Reviewer:Harry M. Shallcross, PhD (Private Practice)
Description:This book provides a comprehensive guide to the development of outpatient group mental health practices in the competitive and consolidating healthcare environment of the late 1990s. It walks the would-be mental health entrepreneur through a step-by-step approach to the development of collaborative practices in an era where solo practice is no longer economically feasible, or even clinically appropriate.
Purpose:The book's purpose is to assist practitioners who wish to adapt to this new environment and preserve the integrity, independence, and economic viability of their clinical practice. It educates them on the basic financial, legal, and clinical requirements to form a competitive group practice. Preserving the practice of psychotherapy in an economic environment that devalues it to the point of near extinction is a worthy objective. The book is a detailed, useful collection of information, resources, and tips to negotiate the difficult path to establishing a successful, collaborative group practice.
Audience:The book is written for the practitioner willing and able to expend the considerable effort required to develop a competitive practice in the current market. It challenges those committed to psychotherapy to develop the attitudes and skills needed to make the substantial transformation required to preserve the viability of outpatient psychotherapy as a business, and to reach out to others interested in collaborating for the same objectives. The authors (particularly Budman) have worked extensively as clinicians and consultants to practices, and are verycredible in their presentation.
Features:The book is full of extra features, including interviews with industry leaders, resource references, and specific case studies. It is well written, and well organized, with many graphics and inserts, but occasionally the presentation is a bit busy.
Assessment:This is a well written, well researched, and very timely book. It provides a useful and constructive approach to developing new business and clinical practices for psychotherapy. It is a refreshing alternative to those people who simply bemoan the demise of solo practice. It is a very useful resource for those practitioners wishing to move forward into the brave new world of health care consolidation and collaboration.
Booknews
As managed healthcare and other pressures act as disincentives for mental health practitioners to remain in private practice, some fear that they are being herded into untenable "groupthink" situations. Practical reassurance for thriving with professional, fiscal, and mental integrity intact within collaborative service provider arrangements are offered by Budman (Harvard Medical School) and Steenbarger (SUNY Health Science Center; Syracuse, NY). Mercifully, they note that they pruned their initial 1,000 page manuscript into this more manageable guide on: trends in the profession, legal structures for group practices (even your ideal one), developing a business plan, management by information, lessons from successful collaborations, and further resources. Annotation c. by Book News, Inc., Portland, Or.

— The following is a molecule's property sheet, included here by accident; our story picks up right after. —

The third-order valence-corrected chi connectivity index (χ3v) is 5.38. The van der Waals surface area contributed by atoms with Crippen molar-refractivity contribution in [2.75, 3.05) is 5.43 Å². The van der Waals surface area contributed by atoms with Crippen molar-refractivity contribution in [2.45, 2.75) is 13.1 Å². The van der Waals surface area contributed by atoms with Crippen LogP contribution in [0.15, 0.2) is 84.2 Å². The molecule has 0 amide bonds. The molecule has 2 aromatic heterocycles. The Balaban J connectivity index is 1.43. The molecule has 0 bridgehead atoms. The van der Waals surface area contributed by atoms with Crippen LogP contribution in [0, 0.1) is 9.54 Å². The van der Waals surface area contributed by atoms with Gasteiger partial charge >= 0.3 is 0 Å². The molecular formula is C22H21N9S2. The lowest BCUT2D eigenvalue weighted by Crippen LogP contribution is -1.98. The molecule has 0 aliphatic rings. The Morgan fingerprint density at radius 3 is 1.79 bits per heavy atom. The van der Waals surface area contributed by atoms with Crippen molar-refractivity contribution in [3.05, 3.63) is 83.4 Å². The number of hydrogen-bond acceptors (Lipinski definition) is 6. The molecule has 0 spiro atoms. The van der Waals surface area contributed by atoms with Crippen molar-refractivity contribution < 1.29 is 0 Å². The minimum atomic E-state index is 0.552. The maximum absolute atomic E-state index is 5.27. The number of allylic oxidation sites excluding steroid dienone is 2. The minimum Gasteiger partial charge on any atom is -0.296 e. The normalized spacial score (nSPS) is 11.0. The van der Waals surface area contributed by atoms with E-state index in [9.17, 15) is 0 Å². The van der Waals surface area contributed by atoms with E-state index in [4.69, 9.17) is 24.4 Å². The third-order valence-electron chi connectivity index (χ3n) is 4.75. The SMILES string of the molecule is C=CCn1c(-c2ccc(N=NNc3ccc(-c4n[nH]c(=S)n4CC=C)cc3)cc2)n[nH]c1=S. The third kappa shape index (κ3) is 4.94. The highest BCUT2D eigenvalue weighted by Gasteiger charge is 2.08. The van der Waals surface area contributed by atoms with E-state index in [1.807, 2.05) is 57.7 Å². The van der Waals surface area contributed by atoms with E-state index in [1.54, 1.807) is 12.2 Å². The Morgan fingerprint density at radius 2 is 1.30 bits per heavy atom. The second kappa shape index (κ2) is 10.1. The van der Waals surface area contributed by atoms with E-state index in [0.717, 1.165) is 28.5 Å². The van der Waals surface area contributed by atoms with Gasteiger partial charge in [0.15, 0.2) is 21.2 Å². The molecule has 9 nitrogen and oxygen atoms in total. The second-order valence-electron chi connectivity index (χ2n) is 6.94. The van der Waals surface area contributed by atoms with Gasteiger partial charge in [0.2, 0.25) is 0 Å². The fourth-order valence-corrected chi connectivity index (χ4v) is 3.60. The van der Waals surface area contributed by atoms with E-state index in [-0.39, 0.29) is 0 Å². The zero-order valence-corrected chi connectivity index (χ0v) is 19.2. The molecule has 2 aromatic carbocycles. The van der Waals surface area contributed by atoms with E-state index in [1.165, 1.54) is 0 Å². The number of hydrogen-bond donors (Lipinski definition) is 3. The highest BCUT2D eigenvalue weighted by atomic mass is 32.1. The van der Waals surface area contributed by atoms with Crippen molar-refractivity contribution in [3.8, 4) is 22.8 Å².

Product Details

ISBN-13:
9781572302549
Publisher:
Guilford Publications, Inc.
Publication date:
08/28/1997
Series:
Clinician's Toolbox Series
Edition description:
New Edition
Pages:
318
Product dimensions:
7.00(w) x 10.00(h) x (d)

Read an Excerpt

Preface
1. Collaborative Practice: Key to the Future of Mental Health
2. Planning Your Ideal Practice
3. Legal Structures for Group Practices: Fitting Form to Function
4. Developing a Business Plan and Financing the Practice
5. Management by Information: Integrating Science and Practice in the Collaborative Practice
6. Designing Collaborative Clinical Services
7. Lessons from Successful Collaborations
Appendix: Resource List

Meet the Author

Simon H. Budman, PhD, a leader in the development of new models for behavioral health care, is the president and founder of Innovative Training Systems (ITS) in Newton, Massachusetts. ITS provides training, consulting and new product development services to managed care companies, group practices, hospitals, community mental health centers and HMOs around the country. A faculty member of Harvard Medical School, Dr. Budman is past Director of Mental Health Training and Mental Health Research at the Harvard Community Health Plan. He is coauthor (with Alan S. Gurman) of the widely acclaimed Theory and Practice of Brief Therapy.

Brett N. Steenbarger, PhD, is Assistant Professor of Psychiatry and Behavioral Sciences and Director of Student Counseling at the SUNY Health Science Center in Syracuse, New York. He has served as founding member and practice manager of PrimeCare of Central New York, Inc., an 80-member multidisciplinary behavioral health network, and has published numerous articles and book chapters on brief therapy and behavioral health care. He currently edits psycOH!, an online continuing education publication for behavioral health practitioners.